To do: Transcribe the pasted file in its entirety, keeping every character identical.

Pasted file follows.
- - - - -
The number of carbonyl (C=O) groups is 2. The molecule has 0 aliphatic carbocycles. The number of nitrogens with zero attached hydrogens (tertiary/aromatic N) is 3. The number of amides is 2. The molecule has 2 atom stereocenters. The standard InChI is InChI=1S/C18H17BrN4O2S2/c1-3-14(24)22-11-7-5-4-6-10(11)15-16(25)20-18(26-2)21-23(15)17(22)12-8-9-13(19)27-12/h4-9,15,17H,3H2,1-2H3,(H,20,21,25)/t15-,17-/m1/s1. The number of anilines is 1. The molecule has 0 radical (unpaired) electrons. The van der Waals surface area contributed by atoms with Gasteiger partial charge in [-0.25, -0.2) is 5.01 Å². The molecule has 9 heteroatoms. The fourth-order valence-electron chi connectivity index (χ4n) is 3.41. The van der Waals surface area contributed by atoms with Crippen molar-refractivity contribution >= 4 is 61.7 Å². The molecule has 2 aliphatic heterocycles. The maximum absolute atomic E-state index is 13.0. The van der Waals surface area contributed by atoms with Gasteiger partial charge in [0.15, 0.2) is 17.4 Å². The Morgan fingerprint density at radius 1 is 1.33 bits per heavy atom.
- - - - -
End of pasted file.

The number of carbonyl (C=O) groups is 2. The molecule has 0 aliphatic carbocycles. The number of nitrogens with zero attached hydrogens (tertiary/aromatic N) is 3. The number of amides is 2. The molecule has 2 atom stereocenters. The standard InChI is InChI=1S/C18H17BrN4O2S2/c1-3-14(24)22-11-7-5-4-6-10(11)15-16(25)20-18(26-2)21-23(15)17(22)12-8-9-13(19)27-12/h4-9,15,17H,3H2,1-2H3,(H,20,21,25)/t15-,17-/m1/s1. The number of anilines is 1. The molecule has 0 radical (unpaired) electrons. The van der Waals surface area contributed by atoms with Gasteiger partial charge in [-0.25, -0.2) is 5.01 Å². The molecule has 9 heteroatoms. The fourth-order valence-electron chi connectivity index (χ4n) is 3.41. The van der Waals surface area contributed by atoms with Crippen molar-refractivity contribution >= 4 is 61.7 Å². The molecule has 2 aliphatic heterocycles. The maximum absolute atomic E-state index is 13.0. The van der Waals surface area contributed by atoms with Gasteiger partial charge in [0.15, 0.2) is 17.4 Å². The Morgan fingerprint density at radius 1 is 1.33 bits per heavy atom.